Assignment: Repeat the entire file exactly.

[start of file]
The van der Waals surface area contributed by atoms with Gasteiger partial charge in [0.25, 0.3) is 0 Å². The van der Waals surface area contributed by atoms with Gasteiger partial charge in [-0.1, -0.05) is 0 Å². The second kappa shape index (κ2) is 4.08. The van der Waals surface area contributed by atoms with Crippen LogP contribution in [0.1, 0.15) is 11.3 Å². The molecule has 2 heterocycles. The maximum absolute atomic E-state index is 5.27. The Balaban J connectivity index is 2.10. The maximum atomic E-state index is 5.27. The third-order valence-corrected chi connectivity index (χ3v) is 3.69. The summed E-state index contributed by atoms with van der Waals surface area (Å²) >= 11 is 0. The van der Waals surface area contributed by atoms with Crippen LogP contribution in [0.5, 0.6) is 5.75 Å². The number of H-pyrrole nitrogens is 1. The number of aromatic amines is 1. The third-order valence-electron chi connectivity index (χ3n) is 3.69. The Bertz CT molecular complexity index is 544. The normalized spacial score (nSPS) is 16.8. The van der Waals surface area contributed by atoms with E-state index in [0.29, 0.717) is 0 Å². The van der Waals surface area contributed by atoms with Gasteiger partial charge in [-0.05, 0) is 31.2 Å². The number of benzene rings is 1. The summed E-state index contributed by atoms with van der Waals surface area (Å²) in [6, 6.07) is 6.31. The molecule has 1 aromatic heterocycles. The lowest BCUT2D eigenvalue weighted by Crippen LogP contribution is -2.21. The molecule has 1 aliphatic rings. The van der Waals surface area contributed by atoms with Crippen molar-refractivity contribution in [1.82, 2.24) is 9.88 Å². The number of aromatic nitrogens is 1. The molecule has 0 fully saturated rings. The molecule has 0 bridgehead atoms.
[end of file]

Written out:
The van der Waals surface area contributed by atoms with Gasteiger partial charge in [0.25, 0.3) is 0 Å². The van der Waals surface area contributed by atoms with Gasteiger partial charge in [-0.1, -0.05) is 0 Å². The second kappa shape index (κ2) is 4.08. The van der Waals surface area contributed by atoms with Crippen LogP contribution in [0.1, 0.15) is 11.3 Å². The molecule has 2 heterocycles. The maximum absolute atomic E-state index is 5.27. The Balaban J connectivity index is 2.10. The maximum atomic E-state index is 5.27. The third-order valence-corrected chi connectivity index (χ3v) is 3.69. The summed E-state index contributed by atoms with van der Waals surface area (Å²) >= 11 is 0. The van der Waals surface area contributed by atoms with Crippen LogP contribution in [0.5, 0.6) is 5.75 Å². The number of H-pyrrole nitrogens is 1. The number of aromatic amines is 1. The third-order valence-electron chi connectivity index (χ3n) is 3.69. The Bertz CT molecular complexity index is 544. The normalized spacial score (nSPS) is 16.8. The van der Waals surface area contributed by atoms with E-state index in [0.29, 0.717) is 0 Å². The van der Waals surface area contributed by atoms with Gasteiger partial charge in [-0.05, 0) is 31.2 Å². The number of benzene rings is 1. The summed E-state index contributed by atoms with van der Waals surface area (Å²) in [6, 6.07) is 6.31. The molecule has 1 aromatic heterocycles. The lowest BCUT2D eigenvalue weighted by Crippen LogP contribution is -2.21. The molecule has 1 aliphatic rings. The van der Waals surface area contributed by atoms with Crippen molar-refractivity contribution in [1.82, 2.24) is 9.88 Å². The number of aromatic nitrogens is 1. The molecule has 0 fully saturated rings. The molecule has 0 bridgehead atoms.